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Improved Compliance with Mandatory Publication Provisions Requirement (FOIA) (NG0024)



Action Plan: Nigeria Action Plan 2019-2022

Action Plan Cycle: 2019



Lead Institution: Federal Ministry of Justice

Support Institution(s): Office of the Head of Service of the Federation, Public Service Institute of Nigeria, Bureau of Public Service Reforms, National Bureau of Statistics, Ministry of Science and Technology, National Information for Technology Development Agency, Federal Ministry of Information and Culture, NOA, Ministry of Communication, Code of Conduct Bureau, NTA, FRCN,NAN,VON, Ministry of Education, National Judicial Council, National Assembly, Ministry of Finance, Budget and National Planning and Office of the Secretary to the Government of the Federation, Nigerian Bureau of Statistics. Right to Know, Media Rights Agenda, Public and Private Development Centre, International Press Centre, Freedom of Information Coalition of Nigeria, Nigerian Bar Association, NUJ, Ethics & Corporate Compliance Institute of Nigeria, the Academia, Youths in Africa Anti-Corruption Network, Safe & Sound Youth Awareness Initiative, SERAP, R2K, Open Judiciary Initiative, Private Media Organizations, Right to Information Cooperators (RtIC), Enough is Enough, PTCIJ, PPDC, Youths in Africa Anti-Corruption Network, Open Justice Initiative, DATAPHYTE, BudgIT, The Meluibe Empowerment Foundation, Centre for Health Equity and Justice (CEHEJ).

Policy Areas

Access to Information, Anti Corruption and Integrity, Capacity Building, Right to Information

IRM Review

IRM Report: Nigeria Results Report 2019-2022, Nigeria Design Report 2019-2021

Early Results: Marginal

Design i

Verifiable: Yes

Relevant to OGP Values: Yes

Ambition (see definition): High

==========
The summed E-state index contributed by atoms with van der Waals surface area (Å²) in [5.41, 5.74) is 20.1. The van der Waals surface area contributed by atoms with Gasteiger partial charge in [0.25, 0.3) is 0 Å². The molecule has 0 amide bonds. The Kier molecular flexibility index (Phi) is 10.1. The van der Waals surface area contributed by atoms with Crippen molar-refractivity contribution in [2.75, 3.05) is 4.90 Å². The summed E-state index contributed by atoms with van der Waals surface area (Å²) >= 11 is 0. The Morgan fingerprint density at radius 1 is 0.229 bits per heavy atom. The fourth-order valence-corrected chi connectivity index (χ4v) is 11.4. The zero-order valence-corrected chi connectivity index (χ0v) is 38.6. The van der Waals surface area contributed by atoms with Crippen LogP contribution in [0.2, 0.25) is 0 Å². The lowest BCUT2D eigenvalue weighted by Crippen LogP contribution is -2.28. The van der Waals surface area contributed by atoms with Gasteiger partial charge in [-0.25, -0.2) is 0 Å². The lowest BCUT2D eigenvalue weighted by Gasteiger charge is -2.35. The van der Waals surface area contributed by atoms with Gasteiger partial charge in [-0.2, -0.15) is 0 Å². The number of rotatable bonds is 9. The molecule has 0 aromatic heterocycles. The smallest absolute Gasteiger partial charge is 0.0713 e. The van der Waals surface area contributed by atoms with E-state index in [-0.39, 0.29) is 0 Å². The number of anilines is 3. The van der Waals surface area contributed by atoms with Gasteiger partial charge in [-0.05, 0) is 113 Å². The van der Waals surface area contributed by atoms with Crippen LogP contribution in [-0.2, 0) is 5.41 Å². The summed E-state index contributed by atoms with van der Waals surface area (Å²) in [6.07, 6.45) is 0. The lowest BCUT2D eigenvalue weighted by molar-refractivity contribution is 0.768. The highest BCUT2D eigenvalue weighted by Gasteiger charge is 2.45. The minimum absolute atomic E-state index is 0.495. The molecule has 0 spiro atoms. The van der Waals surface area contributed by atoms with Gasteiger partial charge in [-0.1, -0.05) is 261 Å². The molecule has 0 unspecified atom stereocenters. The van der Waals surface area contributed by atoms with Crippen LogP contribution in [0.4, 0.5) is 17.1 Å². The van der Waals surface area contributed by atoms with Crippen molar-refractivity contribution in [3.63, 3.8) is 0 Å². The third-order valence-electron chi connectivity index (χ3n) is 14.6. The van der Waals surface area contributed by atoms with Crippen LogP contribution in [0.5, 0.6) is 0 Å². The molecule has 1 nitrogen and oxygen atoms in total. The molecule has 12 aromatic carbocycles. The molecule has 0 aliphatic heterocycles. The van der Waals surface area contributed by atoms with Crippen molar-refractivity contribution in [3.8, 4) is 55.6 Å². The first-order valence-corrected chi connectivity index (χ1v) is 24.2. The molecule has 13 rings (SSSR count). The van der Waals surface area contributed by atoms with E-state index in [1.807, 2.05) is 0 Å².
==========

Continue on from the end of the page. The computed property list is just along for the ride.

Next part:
Implementation i



Brief description:
This commitment seeks to enhance compliance with the FOIA mandatory publication requirements by Public Institutions to proactively disclose information to the public, submit annual reports to AGF on FOI requests received and responded to in any given year by 1st February of the following year, and improve their responsiveness to requests from the public for information under the FOIA.

General problem:
1. Low awareness, skills and knowledge of the FOIA provisions and processes by citizens and public servants
2. Lack of designated officers responsible for Freedom of Information in most public institutions
3. Lack of sanctions against public institutions and FOI responsible officers who do not respond to FOI requests or/and report to AGF annually.
4. Inadequate number of the public institution having FOI Portals
5. Few public institutions are submitting their annual reports to the AGF.
6. Lack of infrastructure to support digital collection and management of information to facilitate timely retrieval of information requested for

Specific OGP issue:
1. Members of the public’s participation in governance through the utilization of FOIA